ST. LOUIS — Thousands of entrepreneurs, government officials and industry leaders are converging at America’s Center downtown this week to talk about the future of the geospatial industry and St. Louis’ place in it.
The GEOINT Symposium, an annual gathering for the geospatial industry, is being held in St. Louis for the first time. More than 3,000 people have signed up to attend.
The event is organized by the United States Geospatial Intelligence Foundation, a Virginia-based nonprofit dedicated to promoting the industry and connecting academia, business, government and others in the geospatial sphere. Geospatial technology collects and processes location-based data and imagery.
“USGIF is dedicated to building the geospatial community, advancing the tradecraft, and accelerating innovation,” CEO Ronda Schrenk said in a statement Tuesday. “We see all of that happening here in St. Louis, which made this a natural choice as our host city for GEOINT 2021.”
USGIF’s first conference was held in 2003.
The event runs through Friday and requires attendees to show proof of vaccination or of a negative COVID-19 test within the past 48 hours. The topics for speakers and panels range from entrepreneurship and new technology to climate change. Former NGA director and current USGIF Board Chair Robert Cardillo and NGA Director Robert Sharp are both scheduled to speak Wednesday.
Area civic leaders see opportunities to grow St. Louis businesses around the geospatial industry as the National Geospatial-Intelligence Agency constructs a new headquarters in north St. Louis.
The movement has been gaining momentum among St. Louis businesses, academia and startups.
In 2019, the geographic information systems company Esri, which has an office in St. Charles, announced plans to expand here.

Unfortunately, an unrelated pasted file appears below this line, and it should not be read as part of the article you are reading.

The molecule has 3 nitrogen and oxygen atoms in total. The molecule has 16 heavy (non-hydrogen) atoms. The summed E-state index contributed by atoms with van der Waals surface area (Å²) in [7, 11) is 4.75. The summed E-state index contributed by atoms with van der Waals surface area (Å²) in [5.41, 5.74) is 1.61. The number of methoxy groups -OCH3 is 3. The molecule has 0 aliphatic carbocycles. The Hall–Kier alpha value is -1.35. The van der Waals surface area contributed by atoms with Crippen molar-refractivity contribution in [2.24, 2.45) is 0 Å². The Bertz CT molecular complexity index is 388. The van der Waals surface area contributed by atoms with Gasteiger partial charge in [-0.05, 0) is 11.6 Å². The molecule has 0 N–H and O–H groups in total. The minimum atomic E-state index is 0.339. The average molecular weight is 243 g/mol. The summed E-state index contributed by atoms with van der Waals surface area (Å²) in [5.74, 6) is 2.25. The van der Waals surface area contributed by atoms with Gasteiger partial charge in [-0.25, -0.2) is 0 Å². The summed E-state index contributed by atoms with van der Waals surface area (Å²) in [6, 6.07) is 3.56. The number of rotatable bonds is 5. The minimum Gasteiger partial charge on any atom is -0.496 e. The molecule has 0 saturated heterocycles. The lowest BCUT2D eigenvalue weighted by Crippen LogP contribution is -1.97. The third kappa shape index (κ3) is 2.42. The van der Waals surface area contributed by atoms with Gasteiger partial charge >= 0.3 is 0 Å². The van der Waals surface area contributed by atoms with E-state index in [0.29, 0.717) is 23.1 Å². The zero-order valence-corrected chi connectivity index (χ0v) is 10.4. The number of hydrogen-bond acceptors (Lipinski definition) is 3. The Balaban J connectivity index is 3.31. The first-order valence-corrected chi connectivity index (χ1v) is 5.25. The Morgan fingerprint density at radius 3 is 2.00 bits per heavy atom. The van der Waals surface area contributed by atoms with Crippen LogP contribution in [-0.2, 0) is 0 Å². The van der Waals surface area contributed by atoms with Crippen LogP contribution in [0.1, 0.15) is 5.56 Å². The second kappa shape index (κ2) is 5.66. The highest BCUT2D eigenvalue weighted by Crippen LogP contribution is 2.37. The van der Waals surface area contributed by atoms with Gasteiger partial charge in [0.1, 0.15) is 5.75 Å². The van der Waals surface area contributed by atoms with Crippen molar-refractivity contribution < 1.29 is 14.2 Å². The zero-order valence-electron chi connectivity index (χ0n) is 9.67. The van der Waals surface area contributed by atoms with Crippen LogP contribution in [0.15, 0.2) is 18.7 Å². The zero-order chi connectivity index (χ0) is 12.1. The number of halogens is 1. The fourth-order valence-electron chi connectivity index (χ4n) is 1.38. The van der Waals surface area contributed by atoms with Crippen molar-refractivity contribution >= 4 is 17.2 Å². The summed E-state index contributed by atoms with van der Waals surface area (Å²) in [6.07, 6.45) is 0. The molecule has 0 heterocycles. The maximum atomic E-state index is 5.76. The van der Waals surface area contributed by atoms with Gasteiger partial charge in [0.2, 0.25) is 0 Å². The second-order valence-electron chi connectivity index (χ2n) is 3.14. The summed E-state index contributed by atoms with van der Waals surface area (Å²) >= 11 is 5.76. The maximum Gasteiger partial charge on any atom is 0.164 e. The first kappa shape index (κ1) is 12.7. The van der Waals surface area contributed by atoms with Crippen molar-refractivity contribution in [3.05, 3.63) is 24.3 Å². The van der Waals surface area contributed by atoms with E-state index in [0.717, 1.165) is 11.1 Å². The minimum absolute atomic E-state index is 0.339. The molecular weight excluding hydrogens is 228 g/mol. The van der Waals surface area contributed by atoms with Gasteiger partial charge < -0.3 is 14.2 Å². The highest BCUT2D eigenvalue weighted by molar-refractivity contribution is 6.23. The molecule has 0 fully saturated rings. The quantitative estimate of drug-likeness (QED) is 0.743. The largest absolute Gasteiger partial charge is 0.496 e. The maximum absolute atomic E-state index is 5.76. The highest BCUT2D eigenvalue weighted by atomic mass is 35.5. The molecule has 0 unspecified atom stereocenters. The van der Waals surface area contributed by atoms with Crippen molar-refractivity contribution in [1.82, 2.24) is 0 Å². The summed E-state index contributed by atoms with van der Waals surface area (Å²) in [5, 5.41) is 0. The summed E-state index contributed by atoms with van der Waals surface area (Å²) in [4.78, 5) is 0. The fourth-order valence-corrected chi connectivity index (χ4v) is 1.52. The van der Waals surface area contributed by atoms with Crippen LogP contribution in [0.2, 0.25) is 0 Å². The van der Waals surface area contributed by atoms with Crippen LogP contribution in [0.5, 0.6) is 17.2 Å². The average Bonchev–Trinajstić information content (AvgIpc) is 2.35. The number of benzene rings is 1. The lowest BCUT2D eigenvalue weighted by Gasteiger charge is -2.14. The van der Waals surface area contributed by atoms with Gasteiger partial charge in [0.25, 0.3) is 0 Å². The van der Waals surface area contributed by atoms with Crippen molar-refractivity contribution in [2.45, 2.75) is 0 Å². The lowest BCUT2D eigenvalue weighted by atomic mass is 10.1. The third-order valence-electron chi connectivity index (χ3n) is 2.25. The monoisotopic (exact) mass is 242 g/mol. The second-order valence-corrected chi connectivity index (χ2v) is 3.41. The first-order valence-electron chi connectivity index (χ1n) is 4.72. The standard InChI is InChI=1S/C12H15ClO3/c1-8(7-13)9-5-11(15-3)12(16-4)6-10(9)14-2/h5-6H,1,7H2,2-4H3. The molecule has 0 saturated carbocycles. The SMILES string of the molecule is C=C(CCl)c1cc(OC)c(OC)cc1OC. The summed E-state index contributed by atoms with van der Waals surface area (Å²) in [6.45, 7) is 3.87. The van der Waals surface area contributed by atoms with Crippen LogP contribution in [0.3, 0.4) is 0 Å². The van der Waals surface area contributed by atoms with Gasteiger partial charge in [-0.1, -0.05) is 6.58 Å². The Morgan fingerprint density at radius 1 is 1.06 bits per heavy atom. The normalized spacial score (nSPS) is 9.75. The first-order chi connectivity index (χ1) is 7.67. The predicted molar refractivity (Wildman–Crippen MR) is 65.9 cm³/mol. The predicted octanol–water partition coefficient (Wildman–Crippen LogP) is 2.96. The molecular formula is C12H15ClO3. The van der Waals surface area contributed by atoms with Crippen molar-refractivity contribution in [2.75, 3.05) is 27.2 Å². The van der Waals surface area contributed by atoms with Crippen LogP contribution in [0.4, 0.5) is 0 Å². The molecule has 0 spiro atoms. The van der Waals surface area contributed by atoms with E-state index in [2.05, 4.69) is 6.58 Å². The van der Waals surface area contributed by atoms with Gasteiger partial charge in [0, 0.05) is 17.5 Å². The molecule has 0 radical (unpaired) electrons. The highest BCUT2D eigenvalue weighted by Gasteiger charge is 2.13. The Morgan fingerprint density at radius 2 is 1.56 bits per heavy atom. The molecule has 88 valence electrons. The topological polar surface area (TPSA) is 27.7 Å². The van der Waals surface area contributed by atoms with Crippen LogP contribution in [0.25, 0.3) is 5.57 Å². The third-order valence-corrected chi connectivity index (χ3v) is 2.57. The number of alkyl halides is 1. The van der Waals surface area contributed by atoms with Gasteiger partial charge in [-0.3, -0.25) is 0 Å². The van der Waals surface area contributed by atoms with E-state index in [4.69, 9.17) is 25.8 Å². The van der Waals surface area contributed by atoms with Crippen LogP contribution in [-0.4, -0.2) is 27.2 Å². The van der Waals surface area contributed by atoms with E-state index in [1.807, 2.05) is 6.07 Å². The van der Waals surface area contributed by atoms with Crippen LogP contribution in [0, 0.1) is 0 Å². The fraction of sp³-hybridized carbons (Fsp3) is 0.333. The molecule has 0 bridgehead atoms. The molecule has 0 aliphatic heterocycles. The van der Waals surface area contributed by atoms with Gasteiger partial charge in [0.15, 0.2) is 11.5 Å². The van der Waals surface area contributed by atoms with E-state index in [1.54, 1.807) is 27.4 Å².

In 2020, Arch Grants announced a commitment to award funding to geospatial technology companies. Capital Innovators and the Missouri Technology Corporation formed an NGA-sponsored accelerator program.
The downtown tech incubator T-Rex has established a dedicated space for geospatial startups.
Area universities have centers dedicated to geospatial technology, such as St. Louis University’s Geospatial Institute and the University of Missouri-St. Louis’ Geospatial Collaborative. Harris-Stowe State University signed a cooperation agreement with NGA last year to collaborate with the agency on course offerings.
The 2020 GeoFutures plan laid out a path to grow geospatial business here and imagined St. Louis becoming a global leader in the industry. One of the performance measures in the plan was geospatial conferences that draw out-of-state attendees to St. Louis.
Jason Hall, CEO of Greater St. Louis Inc., compared the movement to the region’s efforts to foster agricultural technology and biotech, visible today in institutions such as the Donald Danforth Plant Science Center, life sciences organization BioSTL and agtech company Benson Hill, which recently went public.
“That’s, in a sense, what we are doing with the geospatial industry,” Hall said. “We’re all running in the same direction.”
Hall said the NGA is an anchor institution for the industry but added that its new headquarters is just the beginning.
“It’s St. Louis at the cutting edge of what’s new, what’s next,” Hall said.
The symposium is scheduled to return to St. Louis in 2023 and 2025.